Registered: Jun 2015

posted 11-03-2016 01:30 AM     Click Here to See the Profile for Daniel on the Moon   Click Here to Email Daniel on the Moon     Edit/Delete Message   Reply w/Quote
Please reference the following photos when reading the below post.

My responsibilities as Apollo PLSS/OPS KSC EVA Crew Training Mission Manager began with a memo from MSC Crew Systems Division stating that the remaining Apollo 11 and all future mission EVA crew training exercises would be conducted at KSC and all EMU training hardware (suits, PLSS/OPSs, and supporting hardware) would be shipped to KSC in time for a June 6, 1969 KSC training exercise.

PLSS/OPS crew training hardware had already been designed and fabricated and was being used at MSC for Apollo 11 and preliminary Apollo 12 EVA Training. The PLSS/OPS training hardware that we received from MSC to support KSC EVA training was, contrary to popular belief, totally functionally different than the flight PLSS/OPS whereas the training suits were flight configured and downgraded to training status. Let me repeat and this is very important, The PLSS/OPS training hardware was totally functionally different from PLSS/OPS flight configured hardware.

My experiences and the decisions I had to make (as Apollo PLSS/OPS KSC EVA Crew Training Mission Manager) as a result of maintaining and managing PLSS/OPS EMU training hardware that did not perform as expected will be the basis of most of my future cS posts. It is a story that was never documented and in the interest of preserving and documenting a very important aspect of the "Apollo Story" for future historians I feel it is my obligation to document my experiences and the decisions I had to make.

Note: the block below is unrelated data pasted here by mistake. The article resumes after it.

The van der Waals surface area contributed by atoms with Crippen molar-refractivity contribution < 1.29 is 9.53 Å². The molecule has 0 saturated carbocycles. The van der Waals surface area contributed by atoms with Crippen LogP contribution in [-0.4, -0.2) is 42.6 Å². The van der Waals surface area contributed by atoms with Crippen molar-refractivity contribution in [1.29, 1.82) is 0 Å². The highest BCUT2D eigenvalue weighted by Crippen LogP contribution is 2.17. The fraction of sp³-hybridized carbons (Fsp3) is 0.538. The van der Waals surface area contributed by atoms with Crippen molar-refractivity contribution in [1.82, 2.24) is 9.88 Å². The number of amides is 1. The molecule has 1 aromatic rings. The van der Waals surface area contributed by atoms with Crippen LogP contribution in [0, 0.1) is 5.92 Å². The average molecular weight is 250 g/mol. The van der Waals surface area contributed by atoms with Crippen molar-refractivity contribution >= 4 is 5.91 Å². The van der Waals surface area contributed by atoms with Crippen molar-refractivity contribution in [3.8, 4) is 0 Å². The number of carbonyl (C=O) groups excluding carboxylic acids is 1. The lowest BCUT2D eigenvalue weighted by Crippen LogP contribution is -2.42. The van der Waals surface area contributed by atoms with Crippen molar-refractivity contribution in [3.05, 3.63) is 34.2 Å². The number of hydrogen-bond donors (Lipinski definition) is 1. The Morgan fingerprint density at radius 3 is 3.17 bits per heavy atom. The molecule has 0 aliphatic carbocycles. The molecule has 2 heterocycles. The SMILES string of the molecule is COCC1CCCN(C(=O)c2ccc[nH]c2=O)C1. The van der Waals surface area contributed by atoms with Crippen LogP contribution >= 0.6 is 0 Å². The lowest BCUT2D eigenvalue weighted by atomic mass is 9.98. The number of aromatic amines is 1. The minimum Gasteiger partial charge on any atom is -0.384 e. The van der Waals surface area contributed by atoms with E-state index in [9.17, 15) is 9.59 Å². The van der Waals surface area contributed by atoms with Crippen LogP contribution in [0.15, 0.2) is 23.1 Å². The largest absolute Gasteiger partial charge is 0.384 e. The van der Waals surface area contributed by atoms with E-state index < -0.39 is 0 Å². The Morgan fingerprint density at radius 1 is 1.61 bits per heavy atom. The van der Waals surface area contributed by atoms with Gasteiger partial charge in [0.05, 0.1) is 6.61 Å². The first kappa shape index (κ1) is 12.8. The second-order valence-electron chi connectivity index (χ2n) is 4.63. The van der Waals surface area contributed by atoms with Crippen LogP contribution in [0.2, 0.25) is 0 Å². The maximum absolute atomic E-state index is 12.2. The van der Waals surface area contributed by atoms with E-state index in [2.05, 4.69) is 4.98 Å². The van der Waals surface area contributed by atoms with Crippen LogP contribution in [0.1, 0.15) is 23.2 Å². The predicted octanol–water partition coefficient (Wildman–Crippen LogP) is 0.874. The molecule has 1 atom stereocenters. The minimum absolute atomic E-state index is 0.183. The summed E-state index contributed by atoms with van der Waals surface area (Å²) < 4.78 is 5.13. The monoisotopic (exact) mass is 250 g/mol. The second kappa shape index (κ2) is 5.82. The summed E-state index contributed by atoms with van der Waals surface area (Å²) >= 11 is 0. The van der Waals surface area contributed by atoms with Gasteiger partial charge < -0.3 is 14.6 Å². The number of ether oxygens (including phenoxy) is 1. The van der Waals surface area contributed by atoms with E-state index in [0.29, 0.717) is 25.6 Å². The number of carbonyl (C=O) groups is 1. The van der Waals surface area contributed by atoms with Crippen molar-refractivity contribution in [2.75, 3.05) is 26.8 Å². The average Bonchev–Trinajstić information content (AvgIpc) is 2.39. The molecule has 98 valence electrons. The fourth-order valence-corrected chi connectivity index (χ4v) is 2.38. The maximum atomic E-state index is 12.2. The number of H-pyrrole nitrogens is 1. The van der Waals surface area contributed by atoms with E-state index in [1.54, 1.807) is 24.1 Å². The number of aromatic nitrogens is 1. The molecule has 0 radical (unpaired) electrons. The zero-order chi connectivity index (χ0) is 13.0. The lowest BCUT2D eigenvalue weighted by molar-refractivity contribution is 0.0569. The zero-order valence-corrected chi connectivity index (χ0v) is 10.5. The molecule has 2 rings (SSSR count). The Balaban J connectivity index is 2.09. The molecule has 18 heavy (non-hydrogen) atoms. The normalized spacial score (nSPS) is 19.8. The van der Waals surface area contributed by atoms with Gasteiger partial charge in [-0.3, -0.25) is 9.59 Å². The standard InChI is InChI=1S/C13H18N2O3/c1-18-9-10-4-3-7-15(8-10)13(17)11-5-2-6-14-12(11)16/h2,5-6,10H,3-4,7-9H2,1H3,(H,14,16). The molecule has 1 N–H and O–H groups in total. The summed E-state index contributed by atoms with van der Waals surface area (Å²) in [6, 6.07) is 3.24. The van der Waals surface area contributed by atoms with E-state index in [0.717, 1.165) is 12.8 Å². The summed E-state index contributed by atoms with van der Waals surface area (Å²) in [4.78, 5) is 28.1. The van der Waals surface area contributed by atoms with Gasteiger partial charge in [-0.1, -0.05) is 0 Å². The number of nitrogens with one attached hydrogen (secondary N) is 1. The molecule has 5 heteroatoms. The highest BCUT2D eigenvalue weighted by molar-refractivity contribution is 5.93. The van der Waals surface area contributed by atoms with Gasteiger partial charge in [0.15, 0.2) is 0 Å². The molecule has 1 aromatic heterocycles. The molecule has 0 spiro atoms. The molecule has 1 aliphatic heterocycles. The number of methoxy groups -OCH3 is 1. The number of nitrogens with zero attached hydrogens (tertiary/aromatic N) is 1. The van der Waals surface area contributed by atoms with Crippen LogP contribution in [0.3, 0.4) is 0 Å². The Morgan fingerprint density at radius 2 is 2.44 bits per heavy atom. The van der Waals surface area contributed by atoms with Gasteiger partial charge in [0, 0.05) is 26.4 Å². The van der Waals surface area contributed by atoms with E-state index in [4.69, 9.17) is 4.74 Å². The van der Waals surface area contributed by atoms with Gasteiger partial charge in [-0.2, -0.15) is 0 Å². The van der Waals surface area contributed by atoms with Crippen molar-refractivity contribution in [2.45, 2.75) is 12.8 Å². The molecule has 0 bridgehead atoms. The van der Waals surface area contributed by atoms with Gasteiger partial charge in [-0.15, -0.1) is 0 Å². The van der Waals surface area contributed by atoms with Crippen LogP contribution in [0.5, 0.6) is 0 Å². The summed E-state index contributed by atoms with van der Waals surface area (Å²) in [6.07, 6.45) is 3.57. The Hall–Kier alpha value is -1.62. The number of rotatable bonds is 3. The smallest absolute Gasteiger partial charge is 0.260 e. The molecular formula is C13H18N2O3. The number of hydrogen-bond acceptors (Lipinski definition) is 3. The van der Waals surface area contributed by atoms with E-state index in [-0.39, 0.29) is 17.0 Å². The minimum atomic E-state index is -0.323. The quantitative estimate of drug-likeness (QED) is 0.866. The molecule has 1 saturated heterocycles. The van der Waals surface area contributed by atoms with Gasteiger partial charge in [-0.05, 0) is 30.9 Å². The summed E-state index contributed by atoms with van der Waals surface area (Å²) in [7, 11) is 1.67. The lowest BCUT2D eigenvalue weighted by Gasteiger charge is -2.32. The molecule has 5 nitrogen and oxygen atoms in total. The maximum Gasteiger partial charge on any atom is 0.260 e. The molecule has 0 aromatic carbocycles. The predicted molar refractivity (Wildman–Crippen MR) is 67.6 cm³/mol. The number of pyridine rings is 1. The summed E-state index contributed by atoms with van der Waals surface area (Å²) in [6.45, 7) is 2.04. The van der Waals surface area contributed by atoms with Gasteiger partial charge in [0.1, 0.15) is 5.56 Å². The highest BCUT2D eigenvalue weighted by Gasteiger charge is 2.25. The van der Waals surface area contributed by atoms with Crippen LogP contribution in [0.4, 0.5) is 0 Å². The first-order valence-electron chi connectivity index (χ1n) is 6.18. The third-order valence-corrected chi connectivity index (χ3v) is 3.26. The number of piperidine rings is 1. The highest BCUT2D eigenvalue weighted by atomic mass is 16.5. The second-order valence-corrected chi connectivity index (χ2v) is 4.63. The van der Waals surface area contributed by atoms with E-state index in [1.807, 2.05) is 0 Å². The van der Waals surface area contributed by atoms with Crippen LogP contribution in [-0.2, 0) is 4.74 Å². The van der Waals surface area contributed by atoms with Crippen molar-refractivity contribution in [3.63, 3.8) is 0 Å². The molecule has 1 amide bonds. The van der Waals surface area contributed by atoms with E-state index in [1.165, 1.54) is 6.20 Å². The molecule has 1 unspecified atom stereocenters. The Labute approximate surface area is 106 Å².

Before I became involved with the PLSS/OPS training units, my work at KSC was with the Flight PLSS/OPS hardware. Because of my intimate knowledge of the flight hardware and my extreme enthusiasm about my work (my dream job), my request to be assigned PLSS/OPS Crew Training Mission Manager was granted (one of the many highlights of my Apollo experience).

I realized that I now had to familiarize myself with a totally new system both from a functional and procedural standpoint and concurrently continue my responsibilities as a KSC HSD engineer. Knowing the frantic pace at which Apollo schedules were moving forward I anticipated that my upcoming new responsibilities were going to be very challenging.